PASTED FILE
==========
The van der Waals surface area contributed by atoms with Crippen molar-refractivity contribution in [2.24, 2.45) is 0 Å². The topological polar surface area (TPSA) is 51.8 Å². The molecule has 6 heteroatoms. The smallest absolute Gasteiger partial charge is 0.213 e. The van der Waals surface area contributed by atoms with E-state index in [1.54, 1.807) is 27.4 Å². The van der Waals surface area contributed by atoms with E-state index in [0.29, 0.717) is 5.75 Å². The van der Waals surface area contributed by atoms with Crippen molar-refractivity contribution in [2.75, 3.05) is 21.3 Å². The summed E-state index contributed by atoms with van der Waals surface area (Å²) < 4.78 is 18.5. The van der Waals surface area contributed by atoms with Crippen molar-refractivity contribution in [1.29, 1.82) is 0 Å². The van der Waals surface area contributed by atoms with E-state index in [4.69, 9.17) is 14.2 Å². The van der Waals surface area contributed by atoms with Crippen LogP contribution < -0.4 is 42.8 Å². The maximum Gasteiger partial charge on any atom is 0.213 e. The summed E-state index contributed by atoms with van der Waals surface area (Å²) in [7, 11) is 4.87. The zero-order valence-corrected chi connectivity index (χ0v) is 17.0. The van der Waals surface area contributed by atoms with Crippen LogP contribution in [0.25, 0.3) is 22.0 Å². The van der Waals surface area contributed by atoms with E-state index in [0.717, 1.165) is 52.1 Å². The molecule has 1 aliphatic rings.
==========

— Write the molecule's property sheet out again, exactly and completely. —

The van der Waals surface area contributed by atoms with Crippen molar-refractivity contribution in [2.24, 2.45) is 0 Å². The topological polar surface area (TPSA) is 51.8 Å². The molecule has 6 heteroatoms. The smallest absolute Gasteiger partial charge is 0.213 e. The van der Waals surface area contributed by atoms with E-state index in [1.54, 1.807) is 27.4 Å². The van der Waals surface area contributed by atoms with E-state index in [0.29, 0.717) is 5.75 Å². The van der Waals surface area contributed by atoms with Crippen molar-refractivity contribution in [2.75, 3.05) is 21.3 Å². The summed E-state index contributed by atoms with van der Waals surface area (Å²) < 4.78 is 18.5. The van der Waals surface area contributed by atoms with Crippen molar-refractivity contribution in [1.29, 1.82) is 0 Å². The van der Waals surface area contributed by atoms with E-state index in [4.69, 9.17) is 14.2 Å². The van der Waals surface area contributed by atoms with Crippen LogP contribution < -0.4 is 42.8 Å². The maximum Gasteiger partial charge on any atom is 0.213 e. The summed E-state index contributed by atoms with van der Waals surface area (Å²) in [7, 11) is 4.87. The zero-order valence-corrected chi connectivity index (χ0v) is 17.0. The van der Waals surface area contributed by atoms with Crippen LogP contribution in [0.25, 0.3) is 22.0 Å². The van der Waals surface area contributed by atoms with E-state index in [0.717, 1.165) is 52.1 Å². The molecule has 1 aliphatic rings.